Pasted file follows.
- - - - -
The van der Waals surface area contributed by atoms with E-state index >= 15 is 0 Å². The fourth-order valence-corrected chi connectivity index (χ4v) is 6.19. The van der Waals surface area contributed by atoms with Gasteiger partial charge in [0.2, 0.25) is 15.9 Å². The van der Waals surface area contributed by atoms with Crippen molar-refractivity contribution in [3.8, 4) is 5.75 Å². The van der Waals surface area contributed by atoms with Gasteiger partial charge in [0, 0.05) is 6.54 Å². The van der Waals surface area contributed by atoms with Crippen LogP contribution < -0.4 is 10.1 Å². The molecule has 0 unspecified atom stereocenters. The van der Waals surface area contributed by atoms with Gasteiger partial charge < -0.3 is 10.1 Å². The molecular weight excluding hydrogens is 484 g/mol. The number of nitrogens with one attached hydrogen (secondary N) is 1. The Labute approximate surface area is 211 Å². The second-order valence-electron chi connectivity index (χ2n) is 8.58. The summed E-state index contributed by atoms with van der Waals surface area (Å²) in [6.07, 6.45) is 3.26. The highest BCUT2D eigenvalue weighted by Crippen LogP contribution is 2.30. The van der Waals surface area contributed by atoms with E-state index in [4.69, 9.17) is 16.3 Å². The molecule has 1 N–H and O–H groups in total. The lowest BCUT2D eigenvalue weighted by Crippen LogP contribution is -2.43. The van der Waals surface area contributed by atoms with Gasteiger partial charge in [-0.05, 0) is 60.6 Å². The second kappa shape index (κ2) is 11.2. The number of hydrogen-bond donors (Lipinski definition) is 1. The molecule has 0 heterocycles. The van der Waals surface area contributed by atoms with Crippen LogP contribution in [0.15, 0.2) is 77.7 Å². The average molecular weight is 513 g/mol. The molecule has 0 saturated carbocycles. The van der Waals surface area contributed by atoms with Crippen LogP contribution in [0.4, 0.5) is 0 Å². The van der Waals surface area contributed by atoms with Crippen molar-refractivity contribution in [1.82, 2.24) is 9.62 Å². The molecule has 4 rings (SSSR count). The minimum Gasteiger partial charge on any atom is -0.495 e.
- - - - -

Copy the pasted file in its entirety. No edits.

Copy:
The van der Waals surface area contributed by atoms with E-state index >= 15 is 0 Å². The fourth-order valence-corrected chi connectivity index (χ4v) is 6.19. The van der Waals surface area contributed by atoms with Gasteiger partial charge in [0.2, 0.25) is 15.9 Å². The van der Waals surface area contributed by atoms with Crippen molar-refractivity contribution in [3.8, 4) is 5.75 Å². The van der Waals surface area contributed by atoms with Gasteiger partial charge in [0, 0.05) is 6.54 Å². The van der Waals surface area contributed by atoms with Crippen LogP contribution < -0.4 is 10.1 Å². The molecule has 0 unspecified atom stereocenters. The van der Waals surface area contributed by atoms with Gasteiger partial charge < -0.3 is 10.1 Å². The molecular weight excluding hydrogens is 484 g/mol. The number of nitrogens with one attached hydrogen (secondary N) is 1. The Labute approximate surface area is 211 Å². The second-order valence-electron chi connectivity index (χ2n) is 8.58. The summed E-state index contributed by atoms with van der Waals surface area (Å²) in [6.07, 6.45) is 3.26. The highest BCUT2D eigenvalue weighted by Crippen LogP contribution is 2.30. The van der Waals surface area contributed by atoms with E-state index in [4.69, 9.17) is 16.3 Å². The molecule has 1 N–H and O–H groups in total. The lowest BCUT2D eigenvalue weighted by Crippen LogP contribution is -2.43. The van der Waals surface area contributed by atoms with Gasteiger partial charge in [-0.05, 0) is 60.6 Å². The second kappa shape index (κ2) is 11.2. The number of hydrogen-bond donors (Lipinski definition) is 1. The molecule has 0 heterocycles. The van der Waals surface area contributed by atoms with Crippen LogP contribution in [0.15, 0.2) is 77.7 Å². The average molecular weight is 513 g/mol. The molecule has 0 saturated carbocycles. The van der Waals surface area contributed by atoms with Crippen LogP contribution in [0.4, 0.5) is 0 Å². The van der Waals surface area contributed by atoms with Crippen molar-refractivity contribution in [1.82, 2.24) is 9.62 Å². The molecule has 4 rings (SSSR count). The minimum Gasteiger partial charge on any atom is -0.495 e.